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- Bad Santa — Just in case there are people who haven’t seen this masterpiece. I’m assuming it’s not many, hence why it’s only here and not on the “main” list. But come on — people should have seen this by now. (Though it is kind of a cult film, which is why it feels acceptable on this list.)
- Basic — I haven’t seen this in about eight years, but I did enjoy this when it came out. I left it here because I’m worried that if I see it again now, I’ll think less of it. But I remember liking this, so that’s something. I’ll put it here. Maybe this will actually prove to be more of a hidden gem as I remember it to be.
- 11:14 — It’s kind of like Crash, but in the smaller, B movie sense. It takes place over one night, and is about a bunch of different people interacting at the exact same time. There are like, a dozen people in the movie, and shit happens to them at 11:14 at night. It’s pretty good. Nothing amazing, but I know nobody’s seen this, and these kind of movies are usually interesting no matter what they’re really about, so I think people should give this one a shot. There are a fair amount of famous and recognizable people in this.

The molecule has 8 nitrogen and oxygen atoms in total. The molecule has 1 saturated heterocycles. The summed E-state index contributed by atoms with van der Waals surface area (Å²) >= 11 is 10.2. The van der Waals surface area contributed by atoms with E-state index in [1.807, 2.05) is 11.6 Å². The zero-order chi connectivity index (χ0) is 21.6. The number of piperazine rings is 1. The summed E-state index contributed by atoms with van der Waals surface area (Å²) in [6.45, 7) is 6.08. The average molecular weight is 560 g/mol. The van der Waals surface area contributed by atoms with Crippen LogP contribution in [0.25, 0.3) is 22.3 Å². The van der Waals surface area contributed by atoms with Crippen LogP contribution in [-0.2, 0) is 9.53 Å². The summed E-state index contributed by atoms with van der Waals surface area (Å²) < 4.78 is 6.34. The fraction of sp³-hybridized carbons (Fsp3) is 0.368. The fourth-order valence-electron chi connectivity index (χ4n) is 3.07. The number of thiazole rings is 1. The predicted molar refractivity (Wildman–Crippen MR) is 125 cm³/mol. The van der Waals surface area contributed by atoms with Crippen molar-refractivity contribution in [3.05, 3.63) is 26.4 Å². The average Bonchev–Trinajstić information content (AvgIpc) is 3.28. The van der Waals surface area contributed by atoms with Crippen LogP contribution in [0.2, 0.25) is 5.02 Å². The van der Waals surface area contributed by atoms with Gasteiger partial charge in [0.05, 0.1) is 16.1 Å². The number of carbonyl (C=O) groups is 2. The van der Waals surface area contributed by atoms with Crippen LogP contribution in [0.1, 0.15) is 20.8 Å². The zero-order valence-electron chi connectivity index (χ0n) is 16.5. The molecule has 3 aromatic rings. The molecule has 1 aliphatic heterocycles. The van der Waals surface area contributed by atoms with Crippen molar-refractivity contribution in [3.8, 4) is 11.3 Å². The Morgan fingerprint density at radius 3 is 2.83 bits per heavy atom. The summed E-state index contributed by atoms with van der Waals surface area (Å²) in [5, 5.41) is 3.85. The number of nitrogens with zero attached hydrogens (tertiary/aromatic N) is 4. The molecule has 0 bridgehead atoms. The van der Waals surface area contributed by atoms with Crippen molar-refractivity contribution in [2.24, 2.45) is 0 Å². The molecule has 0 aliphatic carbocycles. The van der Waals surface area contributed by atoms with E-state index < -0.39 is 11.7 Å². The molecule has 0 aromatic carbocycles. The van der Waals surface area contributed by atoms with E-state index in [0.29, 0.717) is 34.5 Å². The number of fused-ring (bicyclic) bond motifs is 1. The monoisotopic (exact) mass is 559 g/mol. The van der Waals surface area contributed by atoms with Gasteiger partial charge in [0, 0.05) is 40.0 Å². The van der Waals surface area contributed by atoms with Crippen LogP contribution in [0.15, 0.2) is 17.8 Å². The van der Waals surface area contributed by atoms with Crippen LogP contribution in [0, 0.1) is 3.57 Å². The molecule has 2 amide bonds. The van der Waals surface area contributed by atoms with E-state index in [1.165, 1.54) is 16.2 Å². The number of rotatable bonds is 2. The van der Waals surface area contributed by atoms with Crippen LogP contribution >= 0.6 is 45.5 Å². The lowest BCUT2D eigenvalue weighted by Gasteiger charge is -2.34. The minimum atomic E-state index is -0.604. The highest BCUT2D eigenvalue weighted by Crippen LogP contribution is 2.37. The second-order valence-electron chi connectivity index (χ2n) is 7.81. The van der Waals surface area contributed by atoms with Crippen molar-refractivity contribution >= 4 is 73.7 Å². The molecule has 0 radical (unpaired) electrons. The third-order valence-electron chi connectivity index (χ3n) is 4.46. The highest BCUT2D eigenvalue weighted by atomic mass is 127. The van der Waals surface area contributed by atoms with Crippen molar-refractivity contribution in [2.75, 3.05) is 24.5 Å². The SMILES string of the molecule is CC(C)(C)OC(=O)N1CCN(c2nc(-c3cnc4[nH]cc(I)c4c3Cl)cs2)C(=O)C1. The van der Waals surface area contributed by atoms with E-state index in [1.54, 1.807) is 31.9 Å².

- The Hunted — This was brutal. And by that I mean… the fighting in this was really gritty and you can feel every punch. I was a huge fan of that. Basically it’s about Benicio del Toro as a former military man who has crazy PTSD and has started hunting people, and his former CO, Tommy Lee Jones, has to track him down and stop him. And it’s one of those movies that’s really solid and really fun to watch, and then those fight scenes — it’s some real gritty stuff. And I know almost no one has seen this movie. Shit, I haven’t seen this movie in like, nine years. But I remember really enjoying it when I did see it, and again, I know almost no one has seen this.
- Oldboy — I know this has earned more of a following, but I still don’t trust American audiences to have seen a foreign film, no matter how well-known it is. I’m leaving it. This film is incredible, and you should see the original before the Spike Lee remake comes out next year. Don’t be one of those people who’s all like, “Oh, I loved Let Me In! But that other version was weird.” I don’t respect those people. See this. You should already know how good this is.